What will your city be like without restaurants? Mayors weigh in
The National Restaurant Association joined with members from the U.S. Conference of Mayors to talk about finding ways to help restaurants stay in business as COVID-19 continues to ravage the small business landscape.
The mayors and Kennedy, executive vice president of government affairs, discussed potential relief measures, including grants to help defray the costs of winterizing outdoor dining options, fighting for additional PPP funding, and easing regulations around alcohol-to-go service.
Kennedy explained that the Association is committed to aiding the industry in what is the largest existential crisis it has ever faced.
The biggest challenge facing traditional restaurants is that they’re designed to run at their fullest capacity, Kennedy said. “When we see 50% capacity limits, 25% limits, it doesn't matter how much takeout or outdoor seating you do; you are losing money. The question is how much business can you do to get by?”
Kennedy urged the mayors to identify how restaurants can aggressively, but safely, expand capacity. “Let science and common sense control it, not hysteria. We're looking for some consistency. We want to make sure we can operate safely, but we also need to make sure we're at a level where we can continue to survive.”
Greg Fischer, mayor of Louisville, Ky., and current president of the US Conference of Mayors, said his administration is doing everything it can to help restaurateurs get through the pandemic so they can begin to grow their businesses and thrive again. Those measures include expanding outdoor seating options, increasing access to available grants, and reducing their Alcoholic Beverage Control license renewal fees for on-site consumption.
“I know I can speak for every mayor when I talk about the importance of the restaurant scene to our cities,” Fischer said. “In many ways, they define who we are. Local, independent restaurants contribute so much to the unique character of our cities; national chains are incredibly popular and create millions of jobs.”
Sylvester Turner, mayor of Houston, said he fully supports Congress passing its bill to appropriate $130 billion in restaurant industry aid. In Houston, the restaurant industry employed more than 300,000 people at 11,000 restaurants, so closures and layoffs related to the pandemic have had dire ramifications for the city’s economy.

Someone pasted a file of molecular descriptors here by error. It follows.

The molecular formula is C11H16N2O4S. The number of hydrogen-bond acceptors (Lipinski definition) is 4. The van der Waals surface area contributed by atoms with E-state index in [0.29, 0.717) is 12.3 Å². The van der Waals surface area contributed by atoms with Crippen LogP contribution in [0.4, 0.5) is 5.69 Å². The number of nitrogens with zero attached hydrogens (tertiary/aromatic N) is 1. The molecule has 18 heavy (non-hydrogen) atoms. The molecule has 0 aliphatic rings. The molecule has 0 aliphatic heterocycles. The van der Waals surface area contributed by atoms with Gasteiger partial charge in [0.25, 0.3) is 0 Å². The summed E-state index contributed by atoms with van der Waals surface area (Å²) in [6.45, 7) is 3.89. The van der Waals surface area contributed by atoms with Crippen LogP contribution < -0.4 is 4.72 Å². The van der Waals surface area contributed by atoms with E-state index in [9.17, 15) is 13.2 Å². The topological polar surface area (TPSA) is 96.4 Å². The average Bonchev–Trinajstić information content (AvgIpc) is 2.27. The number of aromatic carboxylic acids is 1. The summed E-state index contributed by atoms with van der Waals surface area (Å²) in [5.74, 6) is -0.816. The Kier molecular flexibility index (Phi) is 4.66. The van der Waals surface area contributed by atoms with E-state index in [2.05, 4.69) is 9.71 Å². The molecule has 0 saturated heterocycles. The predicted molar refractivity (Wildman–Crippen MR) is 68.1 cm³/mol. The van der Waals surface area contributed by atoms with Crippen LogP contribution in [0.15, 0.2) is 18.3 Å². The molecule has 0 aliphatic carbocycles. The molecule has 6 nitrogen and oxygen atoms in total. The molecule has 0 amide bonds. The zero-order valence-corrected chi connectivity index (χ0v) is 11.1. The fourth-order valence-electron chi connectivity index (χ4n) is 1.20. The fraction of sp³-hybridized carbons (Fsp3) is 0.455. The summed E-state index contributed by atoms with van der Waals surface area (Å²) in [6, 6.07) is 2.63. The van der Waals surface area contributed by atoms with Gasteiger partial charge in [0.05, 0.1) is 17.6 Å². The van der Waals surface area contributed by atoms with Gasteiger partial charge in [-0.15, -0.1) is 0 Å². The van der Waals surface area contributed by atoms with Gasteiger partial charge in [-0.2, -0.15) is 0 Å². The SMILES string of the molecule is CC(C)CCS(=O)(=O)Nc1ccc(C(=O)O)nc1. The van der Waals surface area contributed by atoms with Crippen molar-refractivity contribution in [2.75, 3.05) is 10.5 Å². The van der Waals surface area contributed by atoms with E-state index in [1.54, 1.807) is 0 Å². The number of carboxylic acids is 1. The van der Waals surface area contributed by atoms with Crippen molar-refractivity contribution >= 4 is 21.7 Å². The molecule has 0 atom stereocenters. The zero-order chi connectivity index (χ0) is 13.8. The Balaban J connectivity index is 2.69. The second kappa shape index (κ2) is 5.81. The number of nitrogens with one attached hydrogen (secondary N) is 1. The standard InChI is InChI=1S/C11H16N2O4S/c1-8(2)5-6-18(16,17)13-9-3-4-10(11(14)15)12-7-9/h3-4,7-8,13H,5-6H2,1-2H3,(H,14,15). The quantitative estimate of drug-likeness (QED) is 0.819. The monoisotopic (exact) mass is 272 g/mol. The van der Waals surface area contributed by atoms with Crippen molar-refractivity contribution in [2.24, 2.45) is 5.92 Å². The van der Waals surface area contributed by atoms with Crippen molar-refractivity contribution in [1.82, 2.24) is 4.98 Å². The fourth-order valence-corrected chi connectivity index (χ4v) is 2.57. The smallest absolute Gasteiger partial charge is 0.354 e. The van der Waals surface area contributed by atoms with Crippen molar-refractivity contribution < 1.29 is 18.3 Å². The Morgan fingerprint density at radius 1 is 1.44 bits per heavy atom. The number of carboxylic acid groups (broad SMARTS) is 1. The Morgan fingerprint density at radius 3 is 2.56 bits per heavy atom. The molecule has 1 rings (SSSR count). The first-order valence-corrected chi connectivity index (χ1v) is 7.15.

“Regardless of where you live, restaurants are vital to all of us,” he said. “Restaurants have literally taken it on the chin. We have to do everything we can to assist them. Many won't make it, but hopefully we can do everything possible to minimize that number.”
Turner encouraged people to dine in, take out, order food for delivery—anything to give restaurants business.
Rosalynn Bliss, mayor of Grand Rapids, Mich., said winter will affect restaurants in her city. One plan for the city is to provide $200,000 in grants to help operators winterize their businesses. That includes purchasing heaters, canopies, and other items to help extend comfortable outdoor dining.
Cincinnati mayor John Cranley said his administration is unveiling a $4 million stimulus package that allows independent restaurateurs to apply for up to $10,000 to help them get through the winter.
The city also ramped up support for takeout and delivery options, including imposing a reduction of third-party delivery fees, and making what were temporary street and lane closures permanent so the city’s restaurants can expand curbside pickup operations, an especially important option come winter.
Mayor Hillary Schieve of Reno, Nev., recommended that mayors make every effort to streamline the application process for any grants they offer to already stressed-out restaurateurs.
“Make the process easy,” she said. “Be very careful about how you structure some of those grants and the process you make restaurant owners [go] through. As mayors, you all know this is something you can impact.”